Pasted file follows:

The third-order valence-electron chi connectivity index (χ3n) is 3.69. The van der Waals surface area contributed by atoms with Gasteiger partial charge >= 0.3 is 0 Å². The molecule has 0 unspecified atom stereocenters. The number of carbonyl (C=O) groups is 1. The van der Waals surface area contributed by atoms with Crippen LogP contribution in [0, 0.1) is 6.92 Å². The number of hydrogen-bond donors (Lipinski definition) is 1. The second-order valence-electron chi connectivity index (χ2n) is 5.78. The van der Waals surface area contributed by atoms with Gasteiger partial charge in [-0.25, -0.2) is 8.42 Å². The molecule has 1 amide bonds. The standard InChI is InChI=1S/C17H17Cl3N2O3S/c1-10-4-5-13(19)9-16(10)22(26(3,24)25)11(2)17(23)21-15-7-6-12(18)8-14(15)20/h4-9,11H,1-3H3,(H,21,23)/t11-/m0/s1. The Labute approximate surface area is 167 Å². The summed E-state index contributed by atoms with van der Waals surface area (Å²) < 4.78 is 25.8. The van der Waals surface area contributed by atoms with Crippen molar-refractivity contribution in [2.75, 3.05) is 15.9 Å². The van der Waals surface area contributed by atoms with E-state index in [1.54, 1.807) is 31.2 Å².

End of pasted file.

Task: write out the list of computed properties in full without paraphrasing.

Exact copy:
The third-order valence-electron chi connectivity index (χ3n) is 3.69. The van der Waals surface area contributed by atoms with Gasteiger partial charge >= 0.3 is 0 Å². The molecule has 0 unspecified atom stereocenters. The number of carbonyl (C=O) groups is 1. The van der Waals surface area contributed by atoms with Crippen LogP contribution in [0, 0.1) is 6.92 Å². The number of hydrogen-bond donors (Lipinski definition) is 1. The second-order valence-electron chi connectivity index (χ2n) is 5.78. The van der Waals surface area contributed by atoms with Gasteiger partial charge in [-0.25, -0.2) is 8.42 Å². The molecule has 1 amide bonds. The standard InChI is InChI=1S/C17H17Cl3N2O3S/c1-10-4-5-13(19)9-16(10)22(26(3,24)25)11(2)17(23)21-15-7-6-12(18)8-14(15)20/h4-9,11H,1-3H3,(H,21,23)/t11-/m0/s1. The Labute approximate surface area is 167 Å². The summed E-state index contributed by atoms with van der Waals surface area (Å²) < 4.78 is 25.8. The van der Waals surface area contributed by atoms with Crippen molar-refractivity contribution in [2.75, 3.05) is 15.9 Å². The van der Waals surface area contributed by atoms with E-state index in [1.54, 1.807) is 31.2 Å².